Most buyers however will be focusing on the Monaro's performance and handling, which are its strongest attributes. Because of its weight and size it needs to be treated with a certain amount of respect, but the Monaro can be driven on fast and twisty roads in fine style, thanks to accurate steering, good grip and compliant suspension. It is certainly less sophisticated than some of its rivals, but its simpler approach to delivering thrills is a refreshing change.
Our verdict on the Vauxhall Monaro VXR
Many buyers will go for more conventional choices when spending close to GBP40,000, but for those willing to try something different, the Monaro has a lot to offer. Looks, performance and usability are all on offer, as is the backing of Vauxhall's comprehensive dealer network. Running costs may be high and the boot may be small, but these are minor flaws in what is a very appealing performance car.
The initial purchase price of the Monaro is very reasonable, although its performance does mean high costs in terms of fuel economy and insurance. Only a few individuals will be able to afford insurance cover, while low average fuel consumption means substantial fuel costs if used as your daily driver.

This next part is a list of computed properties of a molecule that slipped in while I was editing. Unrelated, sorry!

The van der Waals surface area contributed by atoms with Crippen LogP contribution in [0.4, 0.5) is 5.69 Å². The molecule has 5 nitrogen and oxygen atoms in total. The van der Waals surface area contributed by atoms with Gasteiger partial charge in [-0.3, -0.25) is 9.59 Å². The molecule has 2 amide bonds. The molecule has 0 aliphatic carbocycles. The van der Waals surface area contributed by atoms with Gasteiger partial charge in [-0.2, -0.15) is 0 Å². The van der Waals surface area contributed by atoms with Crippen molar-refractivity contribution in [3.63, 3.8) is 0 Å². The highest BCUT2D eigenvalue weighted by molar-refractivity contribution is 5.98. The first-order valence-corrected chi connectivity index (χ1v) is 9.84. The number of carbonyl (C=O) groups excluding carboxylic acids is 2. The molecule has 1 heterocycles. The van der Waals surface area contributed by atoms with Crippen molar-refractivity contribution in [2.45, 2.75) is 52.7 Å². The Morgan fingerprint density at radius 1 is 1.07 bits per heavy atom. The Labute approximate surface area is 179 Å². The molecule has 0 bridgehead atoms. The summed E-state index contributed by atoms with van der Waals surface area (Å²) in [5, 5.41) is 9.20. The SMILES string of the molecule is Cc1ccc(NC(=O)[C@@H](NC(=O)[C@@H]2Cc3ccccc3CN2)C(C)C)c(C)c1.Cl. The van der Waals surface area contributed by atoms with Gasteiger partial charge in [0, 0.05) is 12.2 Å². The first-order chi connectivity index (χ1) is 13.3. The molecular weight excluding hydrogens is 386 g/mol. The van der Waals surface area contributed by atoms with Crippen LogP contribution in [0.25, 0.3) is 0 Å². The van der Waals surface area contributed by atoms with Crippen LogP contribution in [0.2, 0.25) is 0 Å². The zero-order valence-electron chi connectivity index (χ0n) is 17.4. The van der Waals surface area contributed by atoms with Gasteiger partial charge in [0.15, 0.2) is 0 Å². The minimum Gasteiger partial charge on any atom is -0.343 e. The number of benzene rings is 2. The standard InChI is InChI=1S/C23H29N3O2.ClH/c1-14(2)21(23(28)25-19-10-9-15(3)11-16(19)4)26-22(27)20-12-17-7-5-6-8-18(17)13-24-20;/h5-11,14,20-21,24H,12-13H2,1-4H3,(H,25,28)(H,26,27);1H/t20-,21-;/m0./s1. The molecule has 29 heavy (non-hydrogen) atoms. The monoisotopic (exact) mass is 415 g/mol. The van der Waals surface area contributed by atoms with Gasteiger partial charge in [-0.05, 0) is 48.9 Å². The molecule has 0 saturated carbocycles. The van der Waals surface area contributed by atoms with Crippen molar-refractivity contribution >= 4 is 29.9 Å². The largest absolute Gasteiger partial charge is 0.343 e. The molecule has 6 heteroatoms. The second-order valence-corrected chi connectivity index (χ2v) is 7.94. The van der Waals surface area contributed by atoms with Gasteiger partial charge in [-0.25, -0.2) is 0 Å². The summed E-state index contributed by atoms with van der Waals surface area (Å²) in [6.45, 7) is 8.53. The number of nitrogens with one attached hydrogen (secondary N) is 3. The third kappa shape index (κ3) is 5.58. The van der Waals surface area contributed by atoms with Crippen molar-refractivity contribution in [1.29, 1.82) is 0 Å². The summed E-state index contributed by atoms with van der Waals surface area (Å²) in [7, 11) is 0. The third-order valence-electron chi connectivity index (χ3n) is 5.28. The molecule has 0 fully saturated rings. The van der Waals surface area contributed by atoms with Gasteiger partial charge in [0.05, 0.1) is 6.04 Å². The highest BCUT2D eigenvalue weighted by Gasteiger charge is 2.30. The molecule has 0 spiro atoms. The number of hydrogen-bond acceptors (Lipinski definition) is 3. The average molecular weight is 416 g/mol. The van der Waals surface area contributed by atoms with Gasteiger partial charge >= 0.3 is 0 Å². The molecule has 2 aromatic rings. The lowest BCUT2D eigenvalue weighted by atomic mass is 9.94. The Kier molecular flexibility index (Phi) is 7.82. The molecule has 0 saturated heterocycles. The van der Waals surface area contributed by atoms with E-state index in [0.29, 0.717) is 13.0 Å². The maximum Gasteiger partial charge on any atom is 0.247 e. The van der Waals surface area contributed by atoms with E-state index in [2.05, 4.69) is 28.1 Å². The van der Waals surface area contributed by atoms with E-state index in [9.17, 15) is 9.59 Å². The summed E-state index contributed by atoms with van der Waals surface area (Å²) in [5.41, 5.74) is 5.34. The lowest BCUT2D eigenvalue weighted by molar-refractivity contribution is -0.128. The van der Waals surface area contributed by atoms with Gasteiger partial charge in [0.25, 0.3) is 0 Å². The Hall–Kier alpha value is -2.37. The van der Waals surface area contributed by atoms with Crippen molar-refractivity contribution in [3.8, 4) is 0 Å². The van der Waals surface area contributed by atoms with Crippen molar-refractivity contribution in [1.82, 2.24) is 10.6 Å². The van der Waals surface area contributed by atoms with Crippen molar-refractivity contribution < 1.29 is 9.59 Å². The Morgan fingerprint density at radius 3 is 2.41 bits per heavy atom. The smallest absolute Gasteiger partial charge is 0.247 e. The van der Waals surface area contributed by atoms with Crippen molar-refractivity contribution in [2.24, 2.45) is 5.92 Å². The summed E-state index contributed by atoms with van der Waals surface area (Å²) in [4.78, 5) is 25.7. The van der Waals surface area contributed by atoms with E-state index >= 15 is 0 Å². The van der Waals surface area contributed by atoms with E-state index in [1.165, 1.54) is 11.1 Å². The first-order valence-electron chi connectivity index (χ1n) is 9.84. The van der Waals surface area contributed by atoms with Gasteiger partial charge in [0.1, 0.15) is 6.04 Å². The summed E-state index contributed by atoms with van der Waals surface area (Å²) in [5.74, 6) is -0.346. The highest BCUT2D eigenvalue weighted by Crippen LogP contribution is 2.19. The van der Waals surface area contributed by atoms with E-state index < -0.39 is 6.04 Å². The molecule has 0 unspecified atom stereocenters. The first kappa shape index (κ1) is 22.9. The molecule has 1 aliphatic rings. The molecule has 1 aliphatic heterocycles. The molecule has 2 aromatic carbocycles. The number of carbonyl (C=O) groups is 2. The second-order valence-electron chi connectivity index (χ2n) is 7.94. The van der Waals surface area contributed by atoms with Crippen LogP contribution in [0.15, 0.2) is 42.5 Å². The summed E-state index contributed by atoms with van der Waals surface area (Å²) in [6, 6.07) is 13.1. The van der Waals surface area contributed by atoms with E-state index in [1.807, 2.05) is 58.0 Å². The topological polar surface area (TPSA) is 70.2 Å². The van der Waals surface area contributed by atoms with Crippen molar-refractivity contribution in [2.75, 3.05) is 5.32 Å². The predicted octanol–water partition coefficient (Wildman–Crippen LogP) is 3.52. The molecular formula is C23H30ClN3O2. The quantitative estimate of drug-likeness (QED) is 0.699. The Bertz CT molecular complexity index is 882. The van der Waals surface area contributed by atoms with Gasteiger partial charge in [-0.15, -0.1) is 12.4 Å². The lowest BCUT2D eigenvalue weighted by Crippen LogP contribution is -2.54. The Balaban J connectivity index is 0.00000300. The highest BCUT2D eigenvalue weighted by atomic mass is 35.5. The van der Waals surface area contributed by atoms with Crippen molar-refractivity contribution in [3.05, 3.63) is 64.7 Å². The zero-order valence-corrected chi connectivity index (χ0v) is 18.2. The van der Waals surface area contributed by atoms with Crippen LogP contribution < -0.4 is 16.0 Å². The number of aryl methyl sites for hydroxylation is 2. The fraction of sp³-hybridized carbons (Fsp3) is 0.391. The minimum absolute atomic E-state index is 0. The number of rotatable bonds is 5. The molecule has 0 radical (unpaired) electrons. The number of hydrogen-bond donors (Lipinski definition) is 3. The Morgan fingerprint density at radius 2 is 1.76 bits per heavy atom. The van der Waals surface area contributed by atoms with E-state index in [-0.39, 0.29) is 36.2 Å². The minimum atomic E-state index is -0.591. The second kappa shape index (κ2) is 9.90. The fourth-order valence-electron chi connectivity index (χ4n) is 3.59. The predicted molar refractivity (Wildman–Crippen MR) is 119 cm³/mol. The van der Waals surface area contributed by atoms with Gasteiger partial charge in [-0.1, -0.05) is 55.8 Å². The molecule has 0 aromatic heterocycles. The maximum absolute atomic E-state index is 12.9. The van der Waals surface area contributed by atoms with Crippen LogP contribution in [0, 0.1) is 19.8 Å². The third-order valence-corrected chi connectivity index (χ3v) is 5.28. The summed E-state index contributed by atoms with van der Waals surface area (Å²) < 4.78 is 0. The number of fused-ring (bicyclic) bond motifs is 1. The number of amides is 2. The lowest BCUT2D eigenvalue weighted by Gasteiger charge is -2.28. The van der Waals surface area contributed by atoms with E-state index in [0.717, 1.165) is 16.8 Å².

Space and practicality
The Monaro makes a good job of carrying the driver and passengers with room to spare, opting for two individual rear seats rather than a bench seat to make it a strict four-seater. That gives plenty of elbowroom front and rear, and decent legroom all round. Headroom is also acceptable front and rear. Unfortunately the location of the fuel tank has dramatically reduced the amount of luggage space, and with just 245 litres it is unlikely that the Monaro could carry enough luggage for its four passengers.
Controls and display
From the driver's seat the Monaro is clearly laid out and easy to use. Most of the controls are quite large and there are few fiddly buttons contend with. The stereo system has large, well-labelled buttons, with many controls repeated on the steering wheel for safer use. The instruments are large and have clear markings, with a comprehensive information display beneath which can be customised to display a wide range of data.